Step 11: Through prayer and reflection together, we seek to improve our relationship with God and each other by asking for help, seeking knowledge of His will for us, and exercising the power to carry this out.
“My Lord God, I have no idea where I am going. I do not see the road ahead of me. I cannot know for certain where it will end. Nor do I really know myself, and the fact that I think that I am following your will does not mean that I am actually doing so. But I believe that the desire to please you does in fact please you. And I hope I have that desire in all that I am doing. I hope that I will never do anything apart from that desire. And I know that if I do this you will lead me by the right road though I may know nothing about it. Therefore will I trust you always though I may seem to be lost and in the shadow of death. I will not fear, for you are ever with me, and you will never leave me to face my perils alone.” – Thomas Merton
Don’t let prayer be so intimidating that you not do this step. Yes this step is about prayer, but more importantly, this step is about establishing a practice with your spouse that will unite you in a common experience together. Remember from step 2, we admitted that God is neither ourselves or our spouse. This step is about establishing a connection together towards the mystery of who God is and what God desires for your life and your marriage together.
There is a tool that many therapists use in work with their clients called Johari’s Window. It’s a simple box with 4 squares/windows that describes the schematics of someone’s personality.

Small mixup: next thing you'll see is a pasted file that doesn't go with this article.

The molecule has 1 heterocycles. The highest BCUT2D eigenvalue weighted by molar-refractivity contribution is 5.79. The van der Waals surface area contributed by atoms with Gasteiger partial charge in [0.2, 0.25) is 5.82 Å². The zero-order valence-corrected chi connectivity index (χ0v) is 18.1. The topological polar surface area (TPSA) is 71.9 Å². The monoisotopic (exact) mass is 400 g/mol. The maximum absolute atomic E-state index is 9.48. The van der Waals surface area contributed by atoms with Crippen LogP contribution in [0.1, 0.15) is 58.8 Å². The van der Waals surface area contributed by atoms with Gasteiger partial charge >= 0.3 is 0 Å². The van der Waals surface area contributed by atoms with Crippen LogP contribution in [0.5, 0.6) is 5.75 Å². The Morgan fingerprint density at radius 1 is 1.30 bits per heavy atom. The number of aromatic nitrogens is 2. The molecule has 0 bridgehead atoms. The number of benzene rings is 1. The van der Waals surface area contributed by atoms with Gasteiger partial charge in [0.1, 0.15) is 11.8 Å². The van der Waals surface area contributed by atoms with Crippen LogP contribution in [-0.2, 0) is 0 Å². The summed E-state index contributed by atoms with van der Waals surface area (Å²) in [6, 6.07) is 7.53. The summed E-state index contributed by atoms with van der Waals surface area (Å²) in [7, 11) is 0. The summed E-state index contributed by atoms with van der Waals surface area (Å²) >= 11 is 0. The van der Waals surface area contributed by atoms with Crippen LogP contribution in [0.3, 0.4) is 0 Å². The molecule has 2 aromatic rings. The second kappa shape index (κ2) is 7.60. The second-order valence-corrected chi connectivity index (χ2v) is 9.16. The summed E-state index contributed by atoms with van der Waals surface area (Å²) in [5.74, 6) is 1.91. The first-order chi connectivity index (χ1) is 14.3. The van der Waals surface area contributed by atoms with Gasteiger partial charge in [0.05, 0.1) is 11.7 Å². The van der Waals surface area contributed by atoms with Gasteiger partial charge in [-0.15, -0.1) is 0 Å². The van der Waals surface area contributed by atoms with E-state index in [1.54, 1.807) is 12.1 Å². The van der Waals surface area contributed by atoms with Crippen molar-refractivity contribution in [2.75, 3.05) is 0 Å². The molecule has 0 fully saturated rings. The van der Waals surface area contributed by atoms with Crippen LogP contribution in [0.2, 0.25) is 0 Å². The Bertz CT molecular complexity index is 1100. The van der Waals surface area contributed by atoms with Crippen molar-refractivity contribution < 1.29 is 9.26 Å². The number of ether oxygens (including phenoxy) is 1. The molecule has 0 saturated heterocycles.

– Window 1: The open self. What I and others know about me.
– Window 2: The blind self. What others know about me that I don’t know.
– Window 3: The hidden self. What I know about me that others don’t.
– Window 4: The mysterious self: Unknown things about me that no one knows.
I think we can apply this schematic to relationship with God. The way I would describe these windows about God would be:
– Window 1: The known God. What everyone knows or experiences about God.
– Window 2: The hidden God. What I have yet to encounter or see about God.
– Window 3: The God I see. What I have seen or encountered about God that you have not.
– Window 4: The mysterious God: Unknown things about me that no one knows.
Step 11 is about exploring these four windows of relationship to God, together. In the AA process there is a line in step 11 that is of importance. It says, we are practice prayer and contact with God “as we understood Him.” Much of what we know or make up about God is more of a reflection of ourselves than it is about God. I would suggest that window 4, the mysterious God, represents over 99.999% of who God truly is. The best way I have heard someone explain this mystery is that the more we know of God, the more we recognize how little we know of God.
The previous step, Step 10, was about maintenance in your horizontal relationship with your spouse. Step 11 is about maintaining peace in your marriage relationship with God. We need not do this step alone as we will be stuck in windows 1 and 3. Getting stuck here will ultimately become a rigid and limited spiritual relationship as there is no space for windows 2 and 4, and I think if we’re honest, we are quite afraid of what is in windows 2 and 4 (in both examples above).